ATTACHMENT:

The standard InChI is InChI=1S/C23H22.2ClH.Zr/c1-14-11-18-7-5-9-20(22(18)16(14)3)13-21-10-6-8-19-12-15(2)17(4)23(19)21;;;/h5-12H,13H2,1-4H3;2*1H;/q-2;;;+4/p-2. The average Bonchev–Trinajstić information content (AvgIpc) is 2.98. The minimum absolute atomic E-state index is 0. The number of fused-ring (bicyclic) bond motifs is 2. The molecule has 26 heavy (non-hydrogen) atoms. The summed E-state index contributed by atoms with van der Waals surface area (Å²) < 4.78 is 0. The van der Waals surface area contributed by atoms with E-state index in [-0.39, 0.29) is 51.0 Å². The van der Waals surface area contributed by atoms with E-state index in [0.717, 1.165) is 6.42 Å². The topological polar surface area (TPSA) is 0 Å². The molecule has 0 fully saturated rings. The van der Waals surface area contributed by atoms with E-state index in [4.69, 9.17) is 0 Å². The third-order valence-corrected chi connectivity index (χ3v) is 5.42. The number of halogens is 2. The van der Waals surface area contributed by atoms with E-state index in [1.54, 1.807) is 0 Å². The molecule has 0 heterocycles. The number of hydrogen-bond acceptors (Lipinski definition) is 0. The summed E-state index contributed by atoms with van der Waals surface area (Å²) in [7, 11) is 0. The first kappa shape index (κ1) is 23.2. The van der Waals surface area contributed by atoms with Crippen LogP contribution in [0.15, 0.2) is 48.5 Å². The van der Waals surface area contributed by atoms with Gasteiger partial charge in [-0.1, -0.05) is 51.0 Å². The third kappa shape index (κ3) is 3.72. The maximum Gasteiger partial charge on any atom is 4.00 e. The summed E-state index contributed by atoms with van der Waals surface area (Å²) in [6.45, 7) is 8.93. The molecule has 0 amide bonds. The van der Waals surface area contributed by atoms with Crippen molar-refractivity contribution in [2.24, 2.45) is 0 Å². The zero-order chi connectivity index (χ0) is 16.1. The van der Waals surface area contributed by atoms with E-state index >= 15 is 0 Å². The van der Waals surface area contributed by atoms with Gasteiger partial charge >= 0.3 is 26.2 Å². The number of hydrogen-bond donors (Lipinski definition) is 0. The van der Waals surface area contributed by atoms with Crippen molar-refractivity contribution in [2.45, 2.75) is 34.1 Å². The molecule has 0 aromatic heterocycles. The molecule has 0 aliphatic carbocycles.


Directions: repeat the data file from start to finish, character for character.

The standard InChI is InChI=1S/C23H22.2ClH.Zr/c1-14-11-18-7-5-9-20(22(18)16(14)3)13-21-10-6-8-19-12-15(2)17(4)23(19)21;;;/h5-12H,13H2,1-4H3;2*1H;/q-2;;;+4/p-2. The average Bonchev–Trinajstić information content (AvgIpc) is 2.98. The minimum absolute atomic E-state index is 0. The number of fused-ring (bicyclic) bond motifs is 2. The molecule has 26 heavy (non-hydrogen) atoms. The summed E-state index contributed by atoms with van der Waals surface area (Å²) < 4.78 is 0. The van der Waals surface area contributed by atoms with E-state index in [-0.39, 0.29) is 51.0 Å². The van der Waals surface area contributed by atoms with E-state index in [0.717, 1.165) is 6.42 Å². The topological polar surface area (TPSA) is 0 Å². The molecule has 0 fully saturated rings. The van der Waals surface area contributed by atoms with E-state index in [4.69, 9.17) is 0 Å². The third-order valence-corrected chi connectivity index (χ3v) is 5.42. The number of halogens is 2. The van der Waals surface area contributed by atoms with E-state index in [1.54, 1.807) is 0 Å². The molecule has 0 heterocycles. The number of hydrogen-bond acceptors (Lipinski definition) is 0. The summed E-state index contributed by atoms with van der Waals surface area (Å²) in [7, 11) is 0. The first kappa shape index (κ1) is 23.2. The van der Waals surface area contributed by atoms with Crippen LogP contribution in [0.15, 0.2) is 48.5 Å². The van der Waals surface area contributed by atoms with Gasteiger partial charge in [-0.1, -0.05) is 51.0 Å². The third kappa shape index (κ3) is 3.72. The maximum Gasteiger partial charge on any atom is 4.00 e. The summed E-state index contributed by atoms with van der Waals surface area (Å²) in [6.45, 7) is 8.93. The molecule has 0 amide bonds. The van der Waals surface area contributed by atoms with Crippen molar-refractivity contribution in [2.24, 2.45) is 0 Å². The zero-order chi connectivity index (χ0) is 16.1. The van der Waals surface area contributed by atoms with E-state index >= 15 is 0 Å². The van der Waals surface area contributed by atoms with Gasteiger partial charge >= 0.3 is 26.2 Å². The number of hydrogen-bond donors (Lipinski definition) is 0. The van der Waals surface area contributed by atoms with Crippen molar-refractivity contribution in [2.45, 2.75) is 34.1 Å². The molecule has 0 aromatic heterocycles. The molecule has 0 aliphatic carbocycles.